Vasquez v. Mayberg et al

Filing 23

ORDER denying 19 Motion for Relief from Judgment signed by Chief Judge B. Lynn Winmill on 3/27/2014. (Lundstrom, T)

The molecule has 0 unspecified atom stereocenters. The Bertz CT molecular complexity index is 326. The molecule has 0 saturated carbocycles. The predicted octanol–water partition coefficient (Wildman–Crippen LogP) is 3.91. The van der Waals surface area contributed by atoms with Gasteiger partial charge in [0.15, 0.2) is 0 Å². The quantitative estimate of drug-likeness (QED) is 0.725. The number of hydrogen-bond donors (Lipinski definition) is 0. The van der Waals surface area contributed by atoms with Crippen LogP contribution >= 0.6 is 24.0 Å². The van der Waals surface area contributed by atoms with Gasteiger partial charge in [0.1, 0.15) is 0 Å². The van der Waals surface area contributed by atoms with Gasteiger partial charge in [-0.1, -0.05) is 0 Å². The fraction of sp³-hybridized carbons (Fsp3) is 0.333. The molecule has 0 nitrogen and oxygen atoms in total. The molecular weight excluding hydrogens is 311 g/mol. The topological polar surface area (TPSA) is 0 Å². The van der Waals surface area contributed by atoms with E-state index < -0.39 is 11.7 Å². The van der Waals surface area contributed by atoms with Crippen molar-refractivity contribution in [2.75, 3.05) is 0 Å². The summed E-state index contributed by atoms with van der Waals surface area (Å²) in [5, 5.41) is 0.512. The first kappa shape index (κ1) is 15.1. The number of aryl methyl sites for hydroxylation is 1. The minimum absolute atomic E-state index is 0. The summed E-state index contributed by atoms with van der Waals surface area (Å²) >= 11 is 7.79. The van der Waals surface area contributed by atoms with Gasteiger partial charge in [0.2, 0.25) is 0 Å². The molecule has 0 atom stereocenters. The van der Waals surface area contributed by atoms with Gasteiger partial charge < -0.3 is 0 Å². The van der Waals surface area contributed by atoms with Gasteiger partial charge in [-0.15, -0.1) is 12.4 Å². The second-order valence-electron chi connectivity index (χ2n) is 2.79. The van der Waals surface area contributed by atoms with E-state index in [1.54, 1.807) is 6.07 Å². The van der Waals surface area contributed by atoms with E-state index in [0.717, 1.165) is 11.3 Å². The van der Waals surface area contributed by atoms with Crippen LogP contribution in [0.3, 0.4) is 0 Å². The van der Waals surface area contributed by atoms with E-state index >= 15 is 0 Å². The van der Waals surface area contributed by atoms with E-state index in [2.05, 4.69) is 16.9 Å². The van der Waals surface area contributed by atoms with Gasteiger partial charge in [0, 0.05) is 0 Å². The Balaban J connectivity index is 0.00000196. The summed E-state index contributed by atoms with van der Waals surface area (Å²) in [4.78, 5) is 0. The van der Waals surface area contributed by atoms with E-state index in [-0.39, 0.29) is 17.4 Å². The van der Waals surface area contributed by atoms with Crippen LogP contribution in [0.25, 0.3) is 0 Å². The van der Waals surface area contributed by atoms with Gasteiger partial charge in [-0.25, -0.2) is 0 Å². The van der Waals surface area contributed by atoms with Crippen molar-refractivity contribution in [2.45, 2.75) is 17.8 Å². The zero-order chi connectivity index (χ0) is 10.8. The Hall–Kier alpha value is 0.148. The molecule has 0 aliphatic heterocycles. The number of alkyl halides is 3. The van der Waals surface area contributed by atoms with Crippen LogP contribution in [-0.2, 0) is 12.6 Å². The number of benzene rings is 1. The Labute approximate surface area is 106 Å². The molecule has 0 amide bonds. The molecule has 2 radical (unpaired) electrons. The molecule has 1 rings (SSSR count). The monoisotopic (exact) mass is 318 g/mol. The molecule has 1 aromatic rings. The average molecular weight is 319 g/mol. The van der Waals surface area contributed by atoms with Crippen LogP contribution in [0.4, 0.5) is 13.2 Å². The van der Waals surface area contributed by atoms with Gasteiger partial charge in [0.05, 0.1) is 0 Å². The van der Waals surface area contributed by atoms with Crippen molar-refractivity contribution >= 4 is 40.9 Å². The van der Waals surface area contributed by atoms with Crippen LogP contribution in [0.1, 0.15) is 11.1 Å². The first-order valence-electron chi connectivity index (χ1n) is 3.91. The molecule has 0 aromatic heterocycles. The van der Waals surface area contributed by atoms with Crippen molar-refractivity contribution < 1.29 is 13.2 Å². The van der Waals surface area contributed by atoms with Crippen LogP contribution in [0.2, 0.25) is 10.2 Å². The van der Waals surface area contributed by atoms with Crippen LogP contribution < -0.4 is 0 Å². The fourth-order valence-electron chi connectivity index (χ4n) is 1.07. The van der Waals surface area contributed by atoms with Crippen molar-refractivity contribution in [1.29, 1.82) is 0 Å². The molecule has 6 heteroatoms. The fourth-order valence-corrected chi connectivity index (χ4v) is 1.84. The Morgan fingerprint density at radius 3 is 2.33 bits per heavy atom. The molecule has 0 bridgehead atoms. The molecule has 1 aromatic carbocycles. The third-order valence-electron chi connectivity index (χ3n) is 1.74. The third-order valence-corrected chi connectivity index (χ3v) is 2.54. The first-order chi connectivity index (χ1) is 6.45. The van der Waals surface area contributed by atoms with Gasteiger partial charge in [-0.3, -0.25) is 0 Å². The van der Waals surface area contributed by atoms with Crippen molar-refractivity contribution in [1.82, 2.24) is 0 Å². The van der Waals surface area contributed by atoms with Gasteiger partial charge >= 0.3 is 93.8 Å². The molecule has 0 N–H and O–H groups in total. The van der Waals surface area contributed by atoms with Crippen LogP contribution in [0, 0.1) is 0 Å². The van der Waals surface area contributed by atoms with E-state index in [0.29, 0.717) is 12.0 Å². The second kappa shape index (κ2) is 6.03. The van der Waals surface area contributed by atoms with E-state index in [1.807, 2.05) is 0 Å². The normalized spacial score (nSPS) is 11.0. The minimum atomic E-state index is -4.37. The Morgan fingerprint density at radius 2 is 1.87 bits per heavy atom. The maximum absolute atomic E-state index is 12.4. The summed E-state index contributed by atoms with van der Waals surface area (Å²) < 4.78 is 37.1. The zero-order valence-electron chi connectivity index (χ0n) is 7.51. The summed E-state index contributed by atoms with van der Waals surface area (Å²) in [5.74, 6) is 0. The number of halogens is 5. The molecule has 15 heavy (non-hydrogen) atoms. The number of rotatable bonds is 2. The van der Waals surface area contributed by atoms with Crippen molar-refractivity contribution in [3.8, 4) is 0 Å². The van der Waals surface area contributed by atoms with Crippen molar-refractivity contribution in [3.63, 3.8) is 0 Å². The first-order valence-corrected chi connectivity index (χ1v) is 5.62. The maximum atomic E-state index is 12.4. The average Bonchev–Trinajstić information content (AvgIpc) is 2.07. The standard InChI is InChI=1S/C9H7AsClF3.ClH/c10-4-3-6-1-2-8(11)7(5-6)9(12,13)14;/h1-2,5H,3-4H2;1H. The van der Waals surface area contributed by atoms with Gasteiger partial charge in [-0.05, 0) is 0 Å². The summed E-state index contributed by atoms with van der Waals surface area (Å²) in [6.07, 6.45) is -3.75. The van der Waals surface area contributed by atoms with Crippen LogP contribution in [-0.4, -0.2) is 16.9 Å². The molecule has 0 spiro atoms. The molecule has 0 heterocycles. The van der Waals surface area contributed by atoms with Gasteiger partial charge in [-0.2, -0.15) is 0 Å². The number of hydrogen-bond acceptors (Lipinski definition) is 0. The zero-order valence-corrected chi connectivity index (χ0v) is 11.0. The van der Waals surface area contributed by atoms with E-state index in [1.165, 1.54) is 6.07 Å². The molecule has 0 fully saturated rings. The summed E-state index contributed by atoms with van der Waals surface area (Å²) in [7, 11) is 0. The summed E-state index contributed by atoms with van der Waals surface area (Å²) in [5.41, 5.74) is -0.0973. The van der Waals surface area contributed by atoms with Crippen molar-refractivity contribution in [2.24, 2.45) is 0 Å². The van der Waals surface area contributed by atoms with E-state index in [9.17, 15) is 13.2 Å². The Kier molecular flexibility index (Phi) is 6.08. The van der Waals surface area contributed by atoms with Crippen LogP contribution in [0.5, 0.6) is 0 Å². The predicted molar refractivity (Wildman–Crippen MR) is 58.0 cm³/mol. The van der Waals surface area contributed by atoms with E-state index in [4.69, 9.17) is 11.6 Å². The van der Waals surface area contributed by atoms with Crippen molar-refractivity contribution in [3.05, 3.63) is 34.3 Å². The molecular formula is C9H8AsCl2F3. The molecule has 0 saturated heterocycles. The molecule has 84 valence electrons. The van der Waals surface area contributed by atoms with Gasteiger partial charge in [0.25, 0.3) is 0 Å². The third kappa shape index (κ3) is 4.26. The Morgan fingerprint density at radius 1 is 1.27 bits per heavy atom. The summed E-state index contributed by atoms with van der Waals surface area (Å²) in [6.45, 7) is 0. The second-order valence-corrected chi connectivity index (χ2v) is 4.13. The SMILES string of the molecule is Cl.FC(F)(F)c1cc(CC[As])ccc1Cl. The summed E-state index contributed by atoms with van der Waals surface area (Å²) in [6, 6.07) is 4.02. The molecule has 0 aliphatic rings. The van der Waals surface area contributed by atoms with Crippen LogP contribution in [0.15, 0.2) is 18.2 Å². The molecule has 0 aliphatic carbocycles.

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UNITED STATES DISTRICT COURT FOR THE EASTERN DISTRICT OF CALIFORNIA FRESNO DIVISION GEORGE VASQUEZ, Case No. 1:10-cv-01973-BLW Plaintiff, ORDER v. AUDREY KING, et al., Defendants. Plaintiff George Vasquez is a civil detainee held at California’s Coalinga State Hospital (CSH) awaiting trial as an accused sexually violent predator under California’s Sexually Violent Predator Act (SVPA). This case was case was severed from the consolidated case of Allen v. King, 1:06-cv-01801-BLW-LMB, and reopened (as were the individual cases of all remaining plaintiffs in the consolidated cases). Pursuant to the Court’s August 1, 2013 Memorandum Decision and Order, Plaintiff filed a First Amended Complaint on September 23, 2013. (Dkt. 11). On February 7, 2014, the Court dismissed the First Amended Complaint with prejudice. The Court determined that Plaintiff’s First Amended Complaint failed to state a claim upon which relief could be granted. (Dkt. 16.) This case is currently on appeal. Now pending before the Court is Plaintiff’s Motion for Relief from Judgment ORDER - 1 under Federal Rules of Civil Procedure 60(a) and 60(b)(6). (Dkt. 19). The parties are familiar with the facts of this case, and those facts will not be repeated here except as necessary to explain the Court’s decision. The Court has concluded that oral argument is unnecessary. Accordingly, for the following reasons, the Court will deny Plaintiff’s Motion. 1. Standards of Law Under Rule 60(a), a district court “may correct a clerical mistake or a mistake arising from oversight or omission whenever one is found in a judgment, order, or other part of the record.” However, once an appeal has been docketed and while that appeal is pending, “such a mistake may be corrected only with the appellate court’s leave.” Id. Under Rule 60(b), a court may grant a party relief from a final judgment for the following reasons: (1) mistake, inadvertence, surprise, or excusable neglect; (2) newly discovered evidence; (3) fraud, misrepresentation, or misconduct by an opposing party; (4) the judgment is void; (5) the judgment has been satisfied, released or discharged; or (6) any other reason that justifies relief. Fed. R. Civ. P. 60(b). The last catch-all provision in Rule 60(b)(6) should only be granted “sparingly as an equitable remedy to prevent manifest injustice.” United States v. Washington, 98 F.3d 1159, 1163 (9th Cir. 1996) (internal quotation marks omitted). ORDER - 2 2. Analysis A. Rule 60(a) With respect to Plaintiff’s 60(a) request for correction of clerical mistakes, Plaintiff takes issue with the caption of the case as set forth in the Court’s February 7, 2014 Order, which listed Audrey King and Jack Carter as Defendants. When this case was still consolidated with the cases of other individuals residing at CSH, the Court substituted as Defendants Audrey King, the Acting Executive Director for CSH, and Andrew Berard, the Acting Chief of Protective Services for CSH. (Dkt. 8.) The Court dismissed all other Defendants from the consolidated actions. Because this Order applied to all of the consolidated cases, the caption of Plaintiff’s case was, when it was reopened, changed to reflect that Defendants King and Berard were the Defendants in the case. (See id.) In the consolidated case, the Court was later informed by Defendants’ counsel that Andrew Berard was no longer the Acting Chief of Protective Services; rather, the individual holding that position was now Jack Carter. (See Allen v. King, 1:06-cv-01801BLW-LMB, Dkt. 171.) Therefore, the Court substituted Jack Carter as a Defendant in place of Andrew Berard in that separate case. Plaintiff is correct that Mr. Carter was not substituted as a Defendant in Plaintiff’s individual case. The Court’s use of Mr. Carter’s name in the caption of its February 7, 2014 Order was a clerical mistake. Therefore, the Court would grant this portion of ORDER - 3 Plaintiff’s Motion if given leave to do so by the Ninth Circuit. Unless such leave is granted, however, this Court does not have the authority correct the mistake. Fed. R. Civ. P. 60(a). This clerical mistake does not alter the Court’s substantive analysis of Plaintiff’s First Amended Complaint. Plaintiff’s remaining claims regarding the caption of the February 7 Order are without merit. As the Court explained in its February 7 Order, Plaintiff’s allegations failed to state a claim upon which relief could be granted, and Plaintiff was not allowed to proceed against any Defendant, including Pam Ahlin, Coalinga State Hospital, Cliff Allenby, or Edmund G. Brown—the defendants listed in Plaintiff’s proposed First Amended Complaint. Thus, these individuals properly were not included in the caption of the February 7 Order. Finally, Plaintiff takes issue with the Court’s use of the word “committed” when it described Plaintiff as “a civil detainee committed to Coalinga State Hospital . . . , where he is awaiting trial as an accused sexually violent predator.” (Dkt. 16 at 2.) Plaintiff states that he has never been “committed” because he has not been adjudicated a sexually violent predator. The Court’s language of “commitment” was perhaps a bit imprecise, but it was clear from the Court’s Order that Plaintiff has not been adjudicated a sexually violent predator, but rather is detained at CSH “awaiting trial as an accused sexually violent predator.” Because the description of Plaintiff’s status as a civil detainee was clear from ORDER - 4 the context of the Court’s statement, the Court will deny this portion of Plaintiff’s Motion. B. Rule 60(b)(6) Plaintiff’s primary complaint under Rule 60(b)(6) appears to be that the Court did not “acknowledge or consider” Plaintiff’s individual claims when his suit was joined” in the consolidate cases. (Dkt. 19 at 3.) However, the Court did consider Plaintiff’s individual claims in its August 1, 2013 Order and determined that they did not appear to state a claim for relief: [T]he Court has reconsidered some of the allegations if previously identified as potentially giving rise to a viable claim, and determined that some of those allegations—such as those relating to Plaintiff’s property and movie claims—appear not to state a colorable claim for relief. (Dkt. 8 at 19.) However, rather than enter judgment against Plaintiff at that time, the Court allowed Plaintiff an opportunity to file an amended complaint, which he did. The Court reviewed the First Amended Complaint and determined that it failed to state a viable claim for relief. (Dkt. 16.) Any claims that Plaintiff had included in his initial complaint, but did not include in his First Amended Complaint, are deemed abandoned. See Forsyth v. Humana, Inc., 114 F.3d 1467, 1474 (9th Cir. 1997) (“[An] amended complaint supersedes the original, the latter being treated thereafter as non-existent.”), overruled in part on other grounds by Lacey v. Maricopa County, 693 F.3d 896, (9th Cir. 2012) (en banc); Hal Roach Studios, Inc. v. Richard Feiner and Co., ORDER - 5 Inc., 896 F.2d 1542, 1546 (9th Cir. 1990) (holding that the district court erred by entering judgment against a party named in the initial complaint, but not in the amended complaint). The Court carefully reviewed and considered Plaintiff’s initial Complaint, as well as his First Amended Complaint, and made its decision based on Plaintiff’s own allegations in those pleadings. Finally, Plaintiff argues that the First Amended Complaint added an “extra element” to his claim that he should be allowed to possess a computer at CSH and that the Court ignored that element. (Dkt. 11 at 4.) This extra element is Plaintiff’s contention that he had a contract1 allowing him to use a computer and, therefore, a state-created property interest protected by the Due Process Clause. (Id.) These allegations do not state a due process claim, because the mere fact that a contract might have existed at some point in time does not plausibly suggest that such a contract, by its terms, granted Plaintiff a permanent right to possess a computer even if the state policies regarding computers at CSH changed (which they did). Plaintiff’s generalized statements and legal arguments do not support a plausible inference that state officials changed the computer policy as a form of punishment. See United States v. Salerno, 481 U.S. 739, 746-47 (1987); Bell v. Wolfish, 441 U.S. 520, 535 (1979). As the Court explained in previous Orders, the right of a civil detainee to be free from conditions that amount to punishment is not violated “if restrictions are but an incident of some other 1 If Plaintiff wishes to assert a breach of contract claim, he should do so in state court. ORDER - 6 legitimate government purpose.” (Dkt. 8 at 6, quoting Valdez v. Rosenbaum, 302 F.3d 1039, 1045 (9th Cir. 2002).) Plaintiff’s allegations of due process violations do not allow the Court “to draw the reasonable inference that . . . defendant[s] [are] liable for the misconduct alleged.” Ashcroft v. Iqbal, 556 U.S. 662, 678 (2009). Plaintiff has not come forward with any compelling reason for the Court to reopen Plaintiff’s case under the catch-all provision of Rule 60(b), and Plaintiff therefore has failed to meet his heavy burden of showing that such relief must be granted to prevent manifest injustice. Washington, 98 F.3d at 1163. ORDER IT IS ORDERED that Plaintiff’s Motion for Relief from Judgment under Rules 60(a) and 60(b)(6) (Dkt. 19) is DENIED. Although the Court has no authority to grant Plaintiff’s request to correct the clerical mistake identified above, see Fed. R. Civ. P. 60(a), it would do so if given leave by the Ninth Circuit Court of Appeals. DATED: March 27, 2014 B. LYNN WINMILL Chief Judge United States District Court ORDER - 7